We have become a exaggerated reflection of the very paranoia, prejudice, ignorance and violence that informed the distorted minds of the eleven men who carried out the attacks on September 11th, 2001. Today we have more in common with their shallow, limited and ignorant view of the world – a world of historical, civilizational, political and intellectual simplicities, than we are willing to admit. Today we are more divorced from the ‘values’ we claim we are fighting for than ever before. We have been lobotomized by the industry of fear, rendered catatonic by purveyors of hate, and reduced to a helplessness and impoverishment by a state beholden to a security, military and profiteering complex that is isolated from the citizens and unconcerned about their welfare. Perhaps worse, rather than imagining and producing a world that rejected the intent and ideas behind the attacks, we have chosen to be seduced by their vehement foolishness, and made them our own.

Garlanding our criminals with ‘respectability’ and ‘civility’, we have become the enemy and are defeating ourselves.

On this day in 2011, I will not remember that day in 2001 they way the official producers of its remembrance want me to. I continue to resist it in my own impotent and individual way. I will not allow them to take the meaning of this day away from my own intellect and my own understanding of it. For any who may be interested in doing the same with me, here is a small, limited reading list to help us remember;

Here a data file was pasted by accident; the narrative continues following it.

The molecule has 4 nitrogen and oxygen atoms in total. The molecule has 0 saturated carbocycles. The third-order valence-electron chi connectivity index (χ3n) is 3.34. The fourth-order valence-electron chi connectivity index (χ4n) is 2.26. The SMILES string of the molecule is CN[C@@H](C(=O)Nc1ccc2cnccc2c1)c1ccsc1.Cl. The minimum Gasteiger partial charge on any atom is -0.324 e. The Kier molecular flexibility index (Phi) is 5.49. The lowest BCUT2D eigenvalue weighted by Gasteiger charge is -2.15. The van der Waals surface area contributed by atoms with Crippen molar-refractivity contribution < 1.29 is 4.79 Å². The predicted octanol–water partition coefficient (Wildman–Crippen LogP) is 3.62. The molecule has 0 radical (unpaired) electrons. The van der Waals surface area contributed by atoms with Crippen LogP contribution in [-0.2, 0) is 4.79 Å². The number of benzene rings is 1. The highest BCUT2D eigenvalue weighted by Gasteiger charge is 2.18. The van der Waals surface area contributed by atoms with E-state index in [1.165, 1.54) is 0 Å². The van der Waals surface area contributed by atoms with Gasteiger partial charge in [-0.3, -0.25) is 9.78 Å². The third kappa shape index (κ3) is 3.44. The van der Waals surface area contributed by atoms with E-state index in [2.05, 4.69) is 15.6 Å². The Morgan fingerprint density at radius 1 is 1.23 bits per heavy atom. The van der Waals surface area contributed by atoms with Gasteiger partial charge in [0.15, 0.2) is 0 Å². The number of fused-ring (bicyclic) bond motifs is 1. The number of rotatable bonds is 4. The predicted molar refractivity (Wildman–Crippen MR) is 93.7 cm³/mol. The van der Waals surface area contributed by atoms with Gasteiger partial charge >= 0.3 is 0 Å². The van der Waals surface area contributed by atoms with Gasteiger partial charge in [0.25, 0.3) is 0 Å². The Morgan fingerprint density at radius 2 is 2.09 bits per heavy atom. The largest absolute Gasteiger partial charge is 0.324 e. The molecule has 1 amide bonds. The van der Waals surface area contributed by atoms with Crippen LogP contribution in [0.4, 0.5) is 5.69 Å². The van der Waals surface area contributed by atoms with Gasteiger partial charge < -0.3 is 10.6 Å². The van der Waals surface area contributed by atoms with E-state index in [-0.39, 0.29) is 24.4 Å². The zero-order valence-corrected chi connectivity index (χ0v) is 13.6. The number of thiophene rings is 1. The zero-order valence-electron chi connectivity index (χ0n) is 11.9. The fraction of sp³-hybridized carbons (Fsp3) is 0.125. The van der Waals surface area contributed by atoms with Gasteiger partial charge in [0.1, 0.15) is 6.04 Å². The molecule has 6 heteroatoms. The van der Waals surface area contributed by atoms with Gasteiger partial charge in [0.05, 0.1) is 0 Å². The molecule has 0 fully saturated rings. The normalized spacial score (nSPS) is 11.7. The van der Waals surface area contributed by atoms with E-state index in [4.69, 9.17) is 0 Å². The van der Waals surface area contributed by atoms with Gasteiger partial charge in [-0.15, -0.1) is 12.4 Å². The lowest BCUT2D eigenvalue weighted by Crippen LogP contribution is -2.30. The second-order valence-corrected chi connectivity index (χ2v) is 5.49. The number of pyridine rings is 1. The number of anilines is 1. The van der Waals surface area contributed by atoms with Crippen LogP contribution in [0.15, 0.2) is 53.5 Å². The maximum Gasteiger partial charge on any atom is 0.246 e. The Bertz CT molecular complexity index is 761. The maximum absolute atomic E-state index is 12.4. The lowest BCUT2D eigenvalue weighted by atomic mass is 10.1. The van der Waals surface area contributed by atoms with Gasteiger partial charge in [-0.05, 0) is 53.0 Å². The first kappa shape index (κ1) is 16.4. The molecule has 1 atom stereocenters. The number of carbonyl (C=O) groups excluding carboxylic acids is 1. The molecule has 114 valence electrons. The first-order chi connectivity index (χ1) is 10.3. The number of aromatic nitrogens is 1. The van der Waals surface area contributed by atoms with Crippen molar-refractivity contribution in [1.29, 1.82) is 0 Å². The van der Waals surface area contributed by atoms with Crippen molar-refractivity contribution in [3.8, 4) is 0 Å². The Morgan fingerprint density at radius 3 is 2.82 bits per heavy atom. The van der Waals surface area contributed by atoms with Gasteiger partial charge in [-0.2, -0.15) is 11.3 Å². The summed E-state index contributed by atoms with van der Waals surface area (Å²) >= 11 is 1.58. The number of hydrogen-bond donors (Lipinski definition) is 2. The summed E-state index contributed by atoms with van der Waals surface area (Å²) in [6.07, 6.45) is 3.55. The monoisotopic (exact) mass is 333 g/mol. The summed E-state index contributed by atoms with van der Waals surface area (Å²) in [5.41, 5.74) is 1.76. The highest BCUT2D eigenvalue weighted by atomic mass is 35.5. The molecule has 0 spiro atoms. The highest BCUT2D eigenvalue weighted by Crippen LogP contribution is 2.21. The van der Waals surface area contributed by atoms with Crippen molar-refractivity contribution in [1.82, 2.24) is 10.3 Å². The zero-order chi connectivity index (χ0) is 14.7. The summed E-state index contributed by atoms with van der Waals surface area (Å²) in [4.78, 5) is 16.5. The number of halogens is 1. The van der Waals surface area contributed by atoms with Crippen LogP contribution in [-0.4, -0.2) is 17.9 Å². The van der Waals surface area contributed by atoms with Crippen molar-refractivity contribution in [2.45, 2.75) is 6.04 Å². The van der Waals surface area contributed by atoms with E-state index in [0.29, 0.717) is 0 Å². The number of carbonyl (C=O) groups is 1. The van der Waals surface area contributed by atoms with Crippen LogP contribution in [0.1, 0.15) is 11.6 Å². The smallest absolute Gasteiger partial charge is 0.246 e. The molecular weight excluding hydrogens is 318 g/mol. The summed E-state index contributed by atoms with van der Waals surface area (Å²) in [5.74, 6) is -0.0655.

This is merely a small list, but I put it here to simply reveal some truths that will not be on offer on prime time television on this day of September 11th, 2011. That death is being used to perpetuate death, that sorrow is being contorted to justify injustice, that acts of violence are being answered by even worse violence, that victim-hood is being manipulated to shut out thought, are the aims of this day. We would do well to resist this. We would do well to speak out against America’s wars, against the industry of fear, against the exploitation of our sorrows to justify murder, criminality and injustice. That would be the most honorable, the most meaning commemoration of this day, and its victims.

In the mean time, outside the window of my small hotel in Pune, India, I watch with joy the dancers, singers and devotees accompanying the dozens of floats carrying Ganesha to the waters as millions celebrate Ganesh Chaturthi. India, like many other nations around the world, knows it fair share of terrorism, sectarian violence and acts of hate. But somehow, other than in the tiresome newspapers, and magazines writings of professional pundits, she never seems to loose sight of life’s inherent humanity and beauty. It seems that we Americans have forgotten that lesson, surrendered as we have to fear and a pursuit of security of liberty, ignorance over imagination and bellicosity over beauty. On this September 11th, I rather go dancing with the Indians and believe in the shared, human possibility of life – and all that makes it magnificent, as an act of resistance to those who wish to reduce it to measures of difference and acts of conquest.